3. There were several media reports of confusion and irregularities at polling stations, including but not limited toinsufficient ballots, inconsistent identification checking and other technical issues;
4. There were media reports of eligible voters, including seniors and persons with disabilities, being discouraged by long waits;
5. There were reports of inconsistent information on the role of Elections BC in the civic election process.

THEREFORE BE IT RESOLVED
(a) THAT staff report back to Council to present any official list of public complaints submitted to the City of Vancouver regarding the 2014 civic election.
(b) THAT staff report back to Council to provide information to the public on the processes and procedures during the 2014 City of Vancouver Civic Election, and the statutory role of Elections BC in municipal elections processes and procedures.
(c) THAT staff report back to Council to provide the Chief Elections Officer’s review of the 2014 civic election, including her recommendations to improve processes and procedures, for the next election.

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REGULAR COUNCIL MEETING, 3-FEB-2015

1. Review of the 2014 City of Vancouver Civic Election

Vancouver City Council, at its Regular Council meeting on January 20, 2015, referred a Motion on Notice on the above-noted matter to the Standing Committee on Planning, Transportation and Environment meeting on January 21, 2015, in order to hear from a speaker. Subsequently, on January 21, 2015, Council referred consideration of the motions set out below to the Regular Council meeting on February 3, 2015, as Unfinished Business. Councillor Affleck requested the components of the motion be separated for the vote.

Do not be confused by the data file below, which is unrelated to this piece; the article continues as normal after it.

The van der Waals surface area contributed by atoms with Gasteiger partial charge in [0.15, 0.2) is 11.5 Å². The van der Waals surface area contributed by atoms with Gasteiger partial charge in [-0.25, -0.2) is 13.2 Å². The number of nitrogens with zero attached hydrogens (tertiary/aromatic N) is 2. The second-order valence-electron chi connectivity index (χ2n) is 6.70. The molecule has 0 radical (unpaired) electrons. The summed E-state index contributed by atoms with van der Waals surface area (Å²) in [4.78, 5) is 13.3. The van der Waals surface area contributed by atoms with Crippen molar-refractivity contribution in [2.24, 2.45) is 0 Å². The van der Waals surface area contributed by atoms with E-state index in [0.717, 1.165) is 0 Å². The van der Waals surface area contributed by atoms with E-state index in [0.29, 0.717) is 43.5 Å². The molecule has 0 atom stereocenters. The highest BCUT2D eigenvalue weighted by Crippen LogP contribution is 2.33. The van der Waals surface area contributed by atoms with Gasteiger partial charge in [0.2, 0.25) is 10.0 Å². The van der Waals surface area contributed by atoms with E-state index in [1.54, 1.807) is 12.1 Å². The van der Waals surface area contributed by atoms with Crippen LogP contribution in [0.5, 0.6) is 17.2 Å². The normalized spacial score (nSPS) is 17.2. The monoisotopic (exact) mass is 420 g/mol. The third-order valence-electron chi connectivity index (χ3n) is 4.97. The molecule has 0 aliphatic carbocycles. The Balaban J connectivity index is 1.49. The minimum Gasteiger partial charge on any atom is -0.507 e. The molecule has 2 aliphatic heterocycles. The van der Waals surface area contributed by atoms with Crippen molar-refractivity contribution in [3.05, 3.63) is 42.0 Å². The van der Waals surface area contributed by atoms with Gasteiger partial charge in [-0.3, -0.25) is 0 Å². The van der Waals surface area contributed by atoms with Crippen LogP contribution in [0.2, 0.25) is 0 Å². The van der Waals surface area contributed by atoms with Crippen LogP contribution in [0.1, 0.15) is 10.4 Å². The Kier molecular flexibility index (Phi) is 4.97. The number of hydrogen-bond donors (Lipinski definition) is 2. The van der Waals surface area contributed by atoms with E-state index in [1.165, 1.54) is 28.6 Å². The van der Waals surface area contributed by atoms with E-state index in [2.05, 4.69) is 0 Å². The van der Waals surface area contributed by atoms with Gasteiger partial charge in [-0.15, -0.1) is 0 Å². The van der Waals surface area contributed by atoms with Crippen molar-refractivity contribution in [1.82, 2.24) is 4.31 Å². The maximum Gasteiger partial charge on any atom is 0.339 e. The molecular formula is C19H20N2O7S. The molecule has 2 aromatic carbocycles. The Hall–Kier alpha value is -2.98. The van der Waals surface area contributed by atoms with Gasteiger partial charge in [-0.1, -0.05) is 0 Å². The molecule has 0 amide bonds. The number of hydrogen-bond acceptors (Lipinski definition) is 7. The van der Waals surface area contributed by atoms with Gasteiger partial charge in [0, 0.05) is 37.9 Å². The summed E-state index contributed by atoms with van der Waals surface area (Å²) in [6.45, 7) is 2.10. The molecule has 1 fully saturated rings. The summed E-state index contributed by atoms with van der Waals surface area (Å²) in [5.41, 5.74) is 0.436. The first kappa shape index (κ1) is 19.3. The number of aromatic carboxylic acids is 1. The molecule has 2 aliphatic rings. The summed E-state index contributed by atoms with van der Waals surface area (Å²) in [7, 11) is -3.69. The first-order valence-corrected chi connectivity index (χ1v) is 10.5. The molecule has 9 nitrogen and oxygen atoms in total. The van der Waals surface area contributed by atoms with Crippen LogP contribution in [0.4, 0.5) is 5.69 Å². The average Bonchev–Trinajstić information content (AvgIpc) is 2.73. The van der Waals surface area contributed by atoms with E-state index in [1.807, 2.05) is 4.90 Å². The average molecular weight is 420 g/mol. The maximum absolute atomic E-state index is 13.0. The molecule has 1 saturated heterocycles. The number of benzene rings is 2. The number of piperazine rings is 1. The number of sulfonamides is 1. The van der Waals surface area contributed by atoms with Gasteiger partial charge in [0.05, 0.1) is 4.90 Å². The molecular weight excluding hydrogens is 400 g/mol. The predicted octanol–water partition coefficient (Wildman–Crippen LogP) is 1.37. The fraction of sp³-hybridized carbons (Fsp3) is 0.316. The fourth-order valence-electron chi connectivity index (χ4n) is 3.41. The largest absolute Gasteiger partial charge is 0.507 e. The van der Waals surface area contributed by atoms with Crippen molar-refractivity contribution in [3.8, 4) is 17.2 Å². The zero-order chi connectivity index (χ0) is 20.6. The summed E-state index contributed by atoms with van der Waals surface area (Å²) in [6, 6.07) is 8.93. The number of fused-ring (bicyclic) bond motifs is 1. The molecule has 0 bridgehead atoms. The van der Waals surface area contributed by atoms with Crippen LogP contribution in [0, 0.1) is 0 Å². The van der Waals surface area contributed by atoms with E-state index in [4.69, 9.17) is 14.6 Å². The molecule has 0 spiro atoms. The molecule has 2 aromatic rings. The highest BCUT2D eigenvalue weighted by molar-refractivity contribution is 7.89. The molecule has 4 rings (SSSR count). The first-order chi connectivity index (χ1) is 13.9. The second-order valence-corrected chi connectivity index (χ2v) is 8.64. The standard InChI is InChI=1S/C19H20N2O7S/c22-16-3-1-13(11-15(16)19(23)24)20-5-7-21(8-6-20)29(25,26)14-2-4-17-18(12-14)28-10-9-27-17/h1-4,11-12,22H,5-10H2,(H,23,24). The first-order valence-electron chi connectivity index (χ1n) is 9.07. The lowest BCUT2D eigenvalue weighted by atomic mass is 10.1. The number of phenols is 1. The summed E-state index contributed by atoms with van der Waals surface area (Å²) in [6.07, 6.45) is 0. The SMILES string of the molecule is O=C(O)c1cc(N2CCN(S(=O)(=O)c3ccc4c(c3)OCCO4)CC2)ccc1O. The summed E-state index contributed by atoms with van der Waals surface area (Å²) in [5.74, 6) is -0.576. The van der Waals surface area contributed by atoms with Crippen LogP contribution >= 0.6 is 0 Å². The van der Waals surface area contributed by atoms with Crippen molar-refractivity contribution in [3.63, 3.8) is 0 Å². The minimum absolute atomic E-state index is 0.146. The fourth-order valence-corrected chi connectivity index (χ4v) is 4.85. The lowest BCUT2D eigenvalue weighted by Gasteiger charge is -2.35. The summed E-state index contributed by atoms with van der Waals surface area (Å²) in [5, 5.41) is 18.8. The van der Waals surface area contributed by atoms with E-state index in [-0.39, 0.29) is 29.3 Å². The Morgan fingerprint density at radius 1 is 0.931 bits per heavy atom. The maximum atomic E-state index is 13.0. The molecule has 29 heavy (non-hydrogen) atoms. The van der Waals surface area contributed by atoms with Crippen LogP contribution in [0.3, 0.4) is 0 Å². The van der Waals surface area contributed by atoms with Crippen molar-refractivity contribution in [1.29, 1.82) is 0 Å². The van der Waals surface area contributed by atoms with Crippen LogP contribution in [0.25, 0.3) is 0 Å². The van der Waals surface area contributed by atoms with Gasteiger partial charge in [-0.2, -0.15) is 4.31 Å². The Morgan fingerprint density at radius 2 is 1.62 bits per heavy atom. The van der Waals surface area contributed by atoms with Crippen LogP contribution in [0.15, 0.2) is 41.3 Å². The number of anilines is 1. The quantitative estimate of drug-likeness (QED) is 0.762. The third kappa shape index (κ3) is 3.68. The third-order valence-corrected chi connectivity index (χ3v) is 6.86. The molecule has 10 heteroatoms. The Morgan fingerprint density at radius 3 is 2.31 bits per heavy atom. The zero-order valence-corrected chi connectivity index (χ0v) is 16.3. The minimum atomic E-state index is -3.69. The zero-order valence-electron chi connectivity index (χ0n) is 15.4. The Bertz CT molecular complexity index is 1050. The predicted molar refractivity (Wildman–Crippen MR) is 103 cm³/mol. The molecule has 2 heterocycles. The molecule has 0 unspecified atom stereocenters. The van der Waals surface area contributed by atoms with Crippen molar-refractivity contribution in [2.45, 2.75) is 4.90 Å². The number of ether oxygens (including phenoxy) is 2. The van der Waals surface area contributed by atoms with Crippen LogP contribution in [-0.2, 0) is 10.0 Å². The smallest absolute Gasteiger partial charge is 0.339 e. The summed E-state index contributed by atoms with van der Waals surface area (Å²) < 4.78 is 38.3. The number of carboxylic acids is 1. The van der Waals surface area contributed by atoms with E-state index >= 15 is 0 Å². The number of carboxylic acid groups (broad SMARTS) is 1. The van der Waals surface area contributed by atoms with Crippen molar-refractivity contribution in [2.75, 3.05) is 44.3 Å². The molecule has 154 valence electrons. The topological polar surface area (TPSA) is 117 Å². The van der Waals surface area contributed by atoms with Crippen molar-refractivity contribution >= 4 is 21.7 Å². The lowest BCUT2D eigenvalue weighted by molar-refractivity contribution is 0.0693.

MOVED by Councillor Reimer

A. THAT staff report back to Council to provide analysis on what factors were considered most significant to the 26% increase in voter turnout between the 2011 and 2014 municipal elections.

B. THAT staff report back to Council to provide recommendations for the membership and terms of reference for an independent committee with a broad mandate to:

(i) survey candidates and parties as to their experience in the election;

(ii) review whether the allocation of resources from Council is sufficient to meet expectations in an election; and

(iii) create a plan for advancing previous Council directives to staff regarding electoral procedures including:

(a) Request to Province for ability to implement campaign finance reforms including limits to contributions and a ban on corporate and union donations;

(b) Request to Province for ability to use proportional voting systems;

(c) Request to Province to make anonymous balloting data available in open data format after an election;

(d) Request to Province to conduct an online voting pilot;

(e) Priority Actions 14-18 from the Engaged City Task Force, and recommendation 07.2 from the Healthy City Strategy (set out below):

Engaged City Task Force – Priority Actions 14-18:
14. Increase the number of “positive cues” to encourage voting
15. Target Voter Registration
16. Investigate extending voting rights to permanent residents
17. Use the election ballot to get feedback on voter satisfaction with the current voting system
18. Take Action on campaign finance reform